10

For testing purposes I would like to manually be able to drop and recreate a DB using EF CodeFirst CTP5. How would I do this?

  • you can use the Database.SetInitializer, read in the comments here weblogs.asp.net/scottgu/archive/2010/08/03/… – Kris Ivanov Feb 6 '11 at 3:28
  • You'll regularly get the following exception though: Cannot drop database "..." because it is currently in use. Just restart VisualStudio and you're good. This CodeFirst feature is still pretty unstable. – RedGlyph Feb 6 '11 at 17:27
21

The DbDatabase class available as a property on your DbContext object offers a set of methods for directly working with database. You can use the Create and Delete method for this matter:

using (var context = new YourContext())
{
    context.Database.Delete();
    context.Database.Create();
    // Or
    context.Database.CreateIfNotExists();
}
| improve this answer | |
  • 3
    And don't forget to close any connection to your database (from within Visual Studio or so) otherwise you'll get an exception saying the database is in use... – Marino van der Heijden Aug 23 '11 at 11:19
  • Calling Database.Connection.Close() before Database.Delete() doesn't help. You still get the message that the database is in use. – Greg Apr 7 '12 at 10:47
  • 1
    Greg, that's because the database really is in use. You might have it open in Server Explorer--try closing that connection first. – mjohnsonengr Jan 10 '13 at 22:40
4

This works for me but not dave answer with entity framework 5.0. You will have to trigger a database trip that like a query in order to trigger the action.

Global.asax 
   Database.SetInitializer<MedicalVarianceDataContext >(new DataInitializer());

Elsewhere

 public class DropDatabaseInitializer<T> : IDatabaseInitializer<T> where T : DbContext, new()
    {
        public DropDatabaseInitializer(Action<T> seed = null)
        {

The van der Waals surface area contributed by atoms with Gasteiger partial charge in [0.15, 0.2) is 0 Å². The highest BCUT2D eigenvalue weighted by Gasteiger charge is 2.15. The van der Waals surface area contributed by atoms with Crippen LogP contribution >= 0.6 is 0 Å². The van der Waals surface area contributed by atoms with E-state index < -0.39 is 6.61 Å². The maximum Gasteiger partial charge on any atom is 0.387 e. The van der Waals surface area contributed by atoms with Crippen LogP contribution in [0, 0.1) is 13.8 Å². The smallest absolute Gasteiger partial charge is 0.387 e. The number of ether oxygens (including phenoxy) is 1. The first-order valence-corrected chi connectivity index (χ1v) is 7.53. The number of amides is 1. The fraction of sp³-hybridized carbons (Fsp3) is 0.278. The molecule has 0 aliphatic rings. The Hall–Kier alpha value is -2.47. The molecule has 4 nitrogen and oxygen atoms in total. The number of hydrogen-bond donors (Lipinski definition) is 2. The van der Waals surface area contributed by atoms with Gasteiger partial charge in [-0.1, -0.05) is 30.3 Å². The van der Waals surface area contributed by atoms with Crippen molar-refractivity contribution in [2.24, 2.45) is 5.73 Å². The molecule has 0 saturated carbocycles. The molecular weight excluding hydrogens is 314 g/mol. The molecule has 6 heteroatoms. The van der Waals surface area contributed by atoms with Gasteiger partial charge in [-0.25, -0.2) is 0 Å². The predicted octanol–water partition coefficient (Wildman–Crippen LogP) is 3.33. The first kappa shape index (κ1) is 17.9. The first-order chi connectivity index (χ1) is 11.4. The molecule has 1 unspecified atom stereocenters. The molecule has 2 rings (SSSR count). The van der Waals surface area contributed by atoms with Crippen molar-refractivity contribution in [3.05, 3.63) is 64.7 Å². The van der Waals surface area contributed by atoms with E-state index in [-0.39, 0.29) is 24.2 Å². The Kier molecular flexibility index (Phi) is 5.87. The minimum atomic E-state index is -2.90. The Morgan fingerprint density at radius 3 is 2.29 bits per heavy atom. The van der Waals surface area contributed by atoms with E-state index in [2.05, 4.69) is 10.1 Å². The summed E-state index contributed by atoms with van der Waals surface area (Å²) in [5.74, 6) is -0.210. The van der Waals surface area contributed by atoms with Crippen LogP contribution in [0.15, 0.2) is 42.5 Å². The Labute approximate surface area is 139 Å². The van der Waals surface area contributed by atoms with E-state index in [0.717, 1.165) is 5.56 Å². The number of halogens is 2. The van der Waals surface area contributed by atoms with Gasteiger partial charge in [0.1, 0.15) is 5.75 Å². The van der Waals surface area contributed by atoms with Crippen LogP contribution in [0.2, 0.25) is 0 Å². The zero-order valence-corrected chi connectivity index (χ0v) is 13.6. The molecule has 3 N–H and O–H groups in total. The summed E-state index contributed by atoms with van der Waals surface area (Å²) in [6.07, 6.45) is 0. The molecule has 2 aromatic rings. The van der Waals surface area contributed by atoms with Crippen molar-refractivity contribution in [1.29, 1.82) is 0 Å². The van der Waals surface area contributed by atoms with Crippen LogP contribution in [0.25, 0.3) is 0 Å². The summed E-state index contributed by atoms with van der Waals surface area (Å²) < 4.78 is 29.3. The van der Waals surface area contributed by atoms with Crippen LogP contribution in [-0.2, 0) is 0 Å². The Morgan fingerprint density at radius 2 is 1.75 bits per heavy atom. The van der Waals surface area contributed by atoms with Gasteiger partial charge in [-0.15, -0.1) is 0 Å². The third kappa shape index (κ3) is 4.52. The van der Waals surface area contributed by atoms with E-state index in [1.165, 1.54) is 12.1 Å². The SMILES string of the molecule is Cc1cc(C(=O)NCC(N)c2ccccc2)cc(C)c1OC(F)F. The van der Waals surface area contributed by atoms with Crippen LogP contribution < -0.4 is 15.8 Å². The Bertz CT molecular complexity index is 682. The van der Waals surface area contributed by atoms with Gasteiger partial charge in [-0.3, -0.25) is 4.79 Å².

}

    protected virtual void Seed(T context) { }
    public void InitializeDatabase(T context)
    {
        if (context.Database.Exists())
        {
            context.Database.ExecuteSqlCommand("ALTER DATABASE " + context.Database.Connection.Database + " SET SINGLE_USER WITH ROLLBACK IMMEDIATE");
            context.Database.ExecuteSqlCommand("USE master DROP DATABASE " + context.Database.Connection.Database);
        }

        context.Database.Create();
        Seed(context);

    }
}

I guess you will also need to add context.savechanges();

    protected override void Seed(MedicalVarianceDataContext context)
    {

         new List<ViewLookUpIndividualUnit>{

            new ViewLookUpIndividualUnit{  MvrsIndividualUnit="Clinic" ,Active=true}


        }.ForEach(k => context.ViewLookUpIndividualUnits.Add(k));

        base.Seed(context);
        context.SaveChanges(); 
    }
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  • I added an edit on Dave but dont know if it will take place. So here. – hidden Sep 17 '12 at 22:47
  • Beware that if your database name contains hyphens you'll need to do this: [My-DatabaseName-with-hyphens] in the ExecuteSqlCommand part. – Leniel Maccaferri Oct 1 '12 at 18:52
2

I realize this is dated but I couldn't get the accepted solution working so I rolled a quick solution...

using System;
using System.Data.Entity;

namespace YourCompany.EntityFramework
{
    public class DropDatabaseInitializer<T> : IDatabaseInitializer<T> where T : DbContext, new()
    {
        public DropDatabaseInitializer(Action<T> seed = null)
        {
            Seed = seed ?? delegate {};
        }

        public Action<T> Seed { get; set; }

        public void InitializeDatabase(T context)
        {
            if (context.Database.Exists())
            {
                context.Database.ExecuteSqlCommand("ALTER DATABASE " + context.Database.Connection.Database + " SET SINGLE_USER WITH ROLLBACK IMMEDIATE");
                context.Database.ExecuteSqlCommand("USE master DROP DATABASE " + context.Database.Connection.Database);
            }

            context.Database.Create();

            Seed(context);
        }
    }
}

This works for me and supports seeding easily.

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